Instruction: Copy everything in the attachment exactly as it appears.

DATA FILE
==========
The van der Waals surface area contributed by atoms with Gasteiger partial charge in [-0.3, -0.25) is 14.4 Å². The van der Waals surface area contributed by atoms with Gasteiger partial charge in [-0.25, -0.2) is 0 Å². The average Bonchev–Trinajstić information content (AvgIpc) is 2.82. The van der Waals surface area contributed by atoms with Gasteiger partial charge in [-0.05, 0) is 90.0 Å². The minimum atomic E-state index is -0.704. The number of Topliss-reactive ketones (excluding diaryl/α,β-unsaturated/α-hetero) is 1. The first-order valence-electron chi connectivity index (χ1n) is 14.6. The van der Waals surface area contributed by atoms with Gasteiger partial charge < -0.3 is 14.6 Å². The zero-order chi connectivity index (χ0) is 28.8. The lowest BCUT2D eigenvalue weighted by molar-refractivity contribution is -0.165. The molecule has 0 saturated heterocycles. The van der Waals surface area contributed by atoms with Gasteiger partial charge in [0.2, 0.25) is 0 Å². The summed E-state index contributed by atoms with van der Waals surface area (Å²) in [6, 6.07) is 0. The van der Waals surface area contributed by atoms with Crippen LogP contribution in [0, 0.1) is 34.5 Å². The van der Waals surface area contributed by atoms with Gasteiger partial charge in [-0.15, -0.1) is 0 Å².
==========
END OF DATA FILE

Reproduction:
The van der Waals surface area contributed by atoms with Gasteiger partial charge in [-0.3, -0.25) is 14.4 Å². The van der Waals surface area contributed by atoms with Gasteiger partial charge in [-0.25, -0.2) is 0 Å². The average Bonchev–Trinajstić information content (AvgIpc) is 2.82. The van der Waals surface area contributed by atoms with Gasteiger partial charge in [-0.05, 0) is 90.0 Å². The minimum atomic E-state index is -0.704. The number of Topliss-reactive ketones (excluding diaryl/α,β-unsaturated/α-hetero) is 1. The first-order valence-electron chi connectivity index (χ1n) is 14.6. The van der Waals surface area contributed by atoms with Gasteiger partial charge < -0.3 is 14.6 Å². The zero-order chi connectivity index (χ0) is 28.8. The lowest BCUT2D eigenvalue weighted by molar-refractivity contribution is -0.165. The molecule has 0 saturated heterocycles. The van der Waals surface area contributed by atoms with Gasteiger partial charge in [0.2, 0.25) is 0 Å². The summed E-state index contributed by atoms with van der Waals surface area (Å²) in [6, 6.07) is 0. The van der Waals surface area contributed by atoms with Crippen LogP contribution in [0, 0.1) is 34.5 Å². The van der Waals surface area contributed by atoms with Gasteiger partial charge in [-0.15, -0.1) is 0 Å².